DES MOINES — Members of Iowa’s largest state employees’ union will not get an overall wage increase for the next two years, but some will get individual pay boosts and most will not have to pay health insurance premiums as a result of a ruling Thursday.
Arbitrator Marvin Hill Jr. rejected Gov. Terry Branstad’s insistence that all AFSCME members pay 20 percent of their health insurance costs.
Hill maintained current contract language that allows many covered workers to continue paying no monthly insurance premium in exchange for taking a base wage freeze under the contract that runs from July 1 through June 30, 2015.
Members of the roughly 20,000-worker union who are not at the top of their pay grades will receive automatic “step” increases of 4.5 percent annually under the arbitration award that also modified contract language dealing with layoff and attendance policy language, Homan said.
Branstad called the outcome of contract talks “fair results” and pledged to “live with today’s result.”
“I am disappointed that Iowa will continue to be one of only six states where the overwhelming majority of state employees will continue to pay nothing toward their health insurance,” Branstad said in a statement.
“This is simply unfair to the vast majority of Iowans who pay some, if not all, of their own health insurance cost and whose tax dollars continue to fund this expensive benefit for most state employees.”
The Republican governor noted that members of the State Police Officers Council bargaining unit agreed to pay 20 percent of their health insurance premiums with incentives to lower their costs by participating in a wellness program and he hoped other state workers would follow that example.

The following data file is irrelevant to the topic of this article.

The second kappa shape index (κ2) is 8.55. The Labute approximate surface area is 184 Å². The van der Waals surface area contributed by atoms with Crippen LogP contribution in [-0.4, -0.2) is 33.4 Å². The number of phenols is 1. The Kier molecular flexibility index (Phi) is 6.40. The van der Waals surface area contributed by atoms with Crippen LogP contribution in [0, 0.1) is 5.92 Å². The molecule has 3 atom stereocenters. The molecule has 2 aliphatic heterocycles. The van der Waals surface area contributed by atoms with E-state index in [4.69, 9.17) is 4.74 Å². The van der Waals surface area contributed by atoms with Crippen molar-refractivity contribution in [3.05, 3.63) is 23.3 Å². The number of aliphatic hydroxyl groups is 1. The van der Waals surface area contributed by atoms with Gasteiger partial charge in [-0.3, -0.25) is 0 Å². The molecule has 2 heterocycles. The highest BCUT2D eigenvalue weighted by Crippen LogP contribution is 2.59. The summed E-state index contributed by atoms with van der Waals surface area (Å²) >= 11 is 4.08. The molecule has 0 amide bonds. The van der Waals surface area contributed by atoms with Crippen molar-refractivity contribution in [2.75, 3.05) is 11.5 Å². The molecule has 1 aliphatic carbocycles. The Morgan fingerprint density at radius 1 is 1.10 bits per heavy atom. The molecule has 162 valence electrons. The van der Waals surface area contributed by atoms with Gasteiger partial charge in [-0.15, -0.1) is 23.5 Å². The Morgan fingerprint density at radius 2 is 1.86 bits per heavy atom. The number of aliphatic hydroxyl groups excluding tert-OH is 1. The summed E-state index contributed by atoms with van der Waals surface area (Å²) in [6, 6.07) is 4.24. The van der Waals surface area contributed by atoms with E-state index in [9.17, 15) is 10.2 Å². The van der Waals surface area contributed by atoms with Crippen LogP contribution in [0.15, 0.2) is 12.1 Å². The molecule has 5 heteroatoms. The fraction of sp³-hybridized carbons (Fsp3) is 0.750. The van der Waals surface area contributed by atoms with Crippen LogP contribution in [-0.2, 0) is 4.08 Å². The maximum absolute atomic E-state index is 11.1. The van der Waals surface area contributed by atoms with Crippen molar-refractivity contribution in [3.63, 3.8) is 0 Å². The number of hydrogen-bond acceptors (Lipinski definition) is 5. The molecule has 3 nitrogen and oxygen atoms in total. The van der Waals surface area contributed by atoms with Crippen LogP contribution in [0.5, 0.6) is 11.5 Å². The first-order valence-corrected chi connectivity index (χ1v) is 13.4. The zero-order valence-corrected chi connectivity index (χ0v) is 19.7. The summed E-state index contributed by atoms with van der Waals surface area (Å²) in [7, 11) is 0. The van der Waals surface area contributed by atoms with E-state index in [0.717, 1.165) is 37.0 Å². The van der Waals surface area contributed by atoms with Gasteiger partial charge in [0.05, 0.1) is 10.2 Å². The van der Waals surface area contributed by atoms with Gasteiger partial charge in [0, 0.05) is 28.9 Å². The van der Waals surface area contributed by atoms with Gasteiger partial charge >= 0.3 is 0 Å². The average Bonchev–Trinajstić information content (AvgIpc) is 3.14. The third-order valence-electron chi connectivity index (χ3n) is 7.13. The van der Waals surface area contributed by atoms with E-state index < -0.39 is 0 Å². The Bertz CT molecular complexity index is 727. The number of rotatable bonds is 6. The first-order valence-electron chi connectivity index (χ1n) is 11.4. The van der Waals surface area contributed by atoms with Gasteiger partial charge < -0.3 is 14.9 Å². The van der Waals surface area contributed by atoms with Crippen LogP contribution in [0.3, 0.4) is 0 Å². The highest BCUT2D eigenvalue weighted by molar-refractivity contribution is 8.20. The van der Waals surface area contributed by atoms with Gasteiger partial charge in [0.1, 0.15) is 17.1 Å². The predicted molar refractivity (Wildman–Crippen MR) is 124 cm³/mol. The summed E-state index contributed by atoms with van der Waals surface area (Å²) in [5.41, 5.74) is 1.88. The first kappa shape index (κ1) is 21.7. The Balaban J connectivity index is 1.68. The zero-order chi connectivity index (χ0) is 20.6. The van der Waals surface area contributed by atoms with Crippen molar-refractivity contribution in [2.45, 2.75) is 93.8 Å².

“It is right, it is fair, and it will make our state worker population healthier,” added Branstad, who estimated the state would have avoided $45 million in costs over the two-year contract had the arbitrator ruled in favor of the state’s offer regarding health benefits.
The state Department of Management issued estimates indicating the new American Federation of State, County and Municipal Employees (AFSCME) contract would cost the state’s general fund $56 million over the next two fiscal years.
Danny Homan, AFSCME Council 61 president, said he was “ecstatic” at the arbitrator’s decision, and described the just-completed bargaining session as “an all-out attack” on the employee rights and benefits covered by the agreement.
He said he hopes his union and the Branstad administration can begin building an improved working relationship now that the battle is over.
Homan said the negotiations were a continuation of Branstad’s gubernatorial campaign and the governor “would not back off an issue that was going to be as earth-shaking as it was” so it required a binding arbitrator to decide the health insurance issue.
“We were able to defend our members’ rights, we were able to defend our contract and we were able to defend their benefits,” Homan told reporters at an afternoon news conference.